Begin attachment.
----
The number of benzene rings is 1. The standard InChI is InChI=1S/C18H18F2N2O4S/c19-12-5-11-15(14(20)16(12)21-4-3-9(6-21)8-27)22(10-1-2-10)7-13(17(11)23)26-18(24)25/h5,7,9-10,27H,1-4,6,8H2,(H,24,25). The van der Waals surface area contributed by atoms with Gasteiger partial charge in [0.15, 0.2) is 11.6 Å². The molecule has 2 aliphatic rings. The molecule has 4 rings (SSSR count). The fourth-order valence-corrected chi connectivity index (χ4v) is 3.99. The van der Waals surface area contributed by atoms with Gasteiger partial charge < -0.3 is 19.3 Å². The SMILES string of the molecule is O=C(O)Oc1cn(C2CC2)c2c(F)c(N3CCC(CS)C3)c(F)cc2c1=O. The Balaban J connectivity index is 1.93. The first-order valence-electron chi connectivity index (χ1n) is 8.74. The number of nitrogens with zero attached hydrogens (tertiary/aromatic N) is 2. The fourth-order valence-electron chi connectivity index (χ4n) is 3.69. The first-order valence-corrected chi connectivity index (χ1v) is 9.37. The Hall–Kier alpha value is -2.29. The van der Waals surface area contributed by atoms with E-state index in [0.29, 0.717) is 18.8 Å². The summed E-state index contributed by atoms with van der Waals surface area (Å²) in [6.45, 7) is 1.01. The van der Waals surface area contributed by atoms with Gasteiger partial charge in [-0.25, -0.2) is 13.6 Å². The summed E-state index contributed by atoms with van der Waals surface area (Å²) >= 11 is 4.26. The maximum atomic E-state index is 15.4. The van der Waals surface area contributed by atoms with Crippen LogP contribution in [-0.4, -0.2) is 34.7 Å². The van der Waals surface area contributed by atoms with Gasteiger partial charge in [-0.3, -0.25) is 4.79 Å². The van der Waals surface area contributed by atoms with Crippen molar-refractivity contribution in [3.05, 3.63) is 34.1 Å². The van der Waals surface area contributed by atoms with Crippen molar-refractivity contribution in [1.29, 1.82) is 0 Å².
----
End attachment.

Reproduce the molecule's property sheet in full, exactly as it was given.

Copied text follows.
The number of benzene rings is 1. The standard InChI is InChI=1S/C18H18F2N2O4S/c19-12-5-11-15(14(20)16(12)21-4-3-9(6-21)8-27)22(10-1-2-10)7-13(17(11)23)26-18(24)25/h5,7,9-10,27H,1-4,6,8H2,(H,24,25). The van der Waals surface area contributed by atoms with Gasteiger partial charge in [0.15, 0.2) is 11.6 Å². The molecule has 2 aliphatic rings. The molecule has 4 rings (SSSR count). The fourth-order valence-corrected chi connectivity index (χ4v) is 3.99. The van der Waals surface area contributed by atoms with Gasteiger partial charge < -0.3 is 19.3 Å². The SMILES string of the molecule is O=C(O)Oc1cn(C2CC2)c2c(F)c(N3CCC(CS)C3)c(F)cc2c1=O. The Balaban J connectivity index is 1.93. The first-order valence-electron chi connectivity index (χ1n) is 8.74. The number of nitrogens with zero attached hydrogens (tertiary/aromatic N) is 2. The fourth-order valence-electron chi connectivity index (χ4n) is 3.69. The first-order valence-corrected chi connectivity index (χ1v) is 9.37. The Hall–Kier alpha value is -2.29. The van der Waals surface area contributed by atoms with E-state index in [0.29, 0.717) is 18.8 Å². The summed E-state index contributed by atoms with van der Waals surface area (Å²) in [6.45, 7) is 1.01. The van der Waals surface area contributed by atoms with Gasteiger partial charge in [-0.25, -0.2) is 13.6 Å². The summed E-state index contributed by atoms with van der Waals surface area (Å²) >= 11 is 4.26. The maximum atomic E-state index is 15.4. The van der Waals surface area contributed by atoms with Crippen LogP contribution in [-0.4, -0.2) is 34.7 Å². The van der Waals surface area contributed by atoms with Gasteiger partial charge in [-0.3, -0.25) is 4.79 Å². The van der Waals surface area contributed by atoms with Crippen molar-refractivity contribution in [3.05, 3.63) is 34.1 Å². The van der Waals surface area contributed by atoms with Crippen molar-refractivity contribution in [1.29, 1.82) is 0 Å².